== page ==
The Saxons liked to speak of Christ as a bold warrior, marching towards Golgotha, mounting the cross, staring death in the eyes. There is a sense in which that is true, and today’s Church would do good to remember that. But in a very real sense, that is not what happened all those centuries ago. No, he struggled and wept and sweated blood in Gethsemane. Eloi, Eloi, lama sabacthani. He cried, “My God, My God, why have you forsaken me?” He was willing. He prayed in the garden knowing full well he would leave in enemy hands. He came to Jerusalem, knowing the Sanhedrin would see him die. He was born on this earth having ordained the rise of the Romans, having chosen the way in which they would crucify him. He was afraid, but he loved us more.

They beat him. They whipped him. The spit on him. They crowned him with thorns and robed him for a moment as they mocked him. Then they nailed him to rough wooden planks and hung him up, naked, for all to see. Finally, when he had died, they stabbed him in the side with a spear. Then, those who knew him removed him from the cross, wrapped him up in burial clothes, and placed him alone in a cave to rot.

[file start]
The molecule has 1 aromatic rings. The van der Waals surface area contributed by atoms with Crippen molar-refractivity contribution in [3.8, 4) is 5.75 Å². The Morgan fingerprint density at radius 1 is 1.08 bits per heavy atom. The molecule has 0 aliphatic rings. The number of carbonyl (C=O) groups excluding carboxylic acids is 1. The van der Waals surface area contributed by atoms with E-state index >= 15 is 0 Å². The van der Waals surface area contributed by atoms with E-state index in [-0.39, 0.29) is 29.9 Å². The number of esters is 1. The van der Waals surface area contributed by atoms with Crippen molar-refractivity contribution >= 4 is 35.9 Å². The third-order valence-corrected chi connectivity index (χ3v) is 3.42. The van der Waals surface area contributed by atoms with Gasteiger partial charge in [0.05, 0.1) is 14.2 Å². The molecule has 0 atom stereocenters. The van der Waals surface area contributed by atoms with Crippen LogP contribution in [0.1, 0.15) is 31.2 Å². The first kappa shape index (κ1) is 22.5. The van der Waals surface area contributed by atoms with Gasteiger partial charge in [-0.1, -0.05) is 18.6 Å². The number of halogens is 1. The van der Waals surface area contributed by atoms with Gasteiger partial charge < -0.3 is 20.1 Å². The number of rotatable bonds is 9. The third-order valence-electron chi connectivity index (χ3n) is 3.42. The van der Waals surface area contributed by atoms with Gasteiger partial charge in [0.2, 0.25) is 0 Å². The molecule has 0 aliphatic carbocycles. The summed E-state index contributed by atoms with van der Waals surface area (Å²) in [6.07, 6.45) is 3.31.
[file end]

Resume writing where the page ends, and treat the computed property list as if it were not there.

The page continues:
I remember another death.

At Grace Bible Church, there was a playground covered in mulch, with rich soil beneath that. The trees there were oaks. Every now and then, acorns would fall everywhere. For a while we trampled on them, broke them open to see their innards, or threw them at each other. But every year there would come a time when the whole yard would sprout with little trees, barely as big as our child-sized hands. Teachers told us to pluck them up, but they had strong roots. Until my dying day, I will never forget all those acorns and how they sprouted into something so strong.

At the moment of Christ’s death, all turned dark, and the foundations of the earth shook. But something else happened. The curtain in the temple, a four-inch thick weight of deep, dark cloth, ripped in two. The way to the Holy of Holies, the throne room of God, was opened. Saints, they say, emerged from their graves. Acorns have a way of sprouting.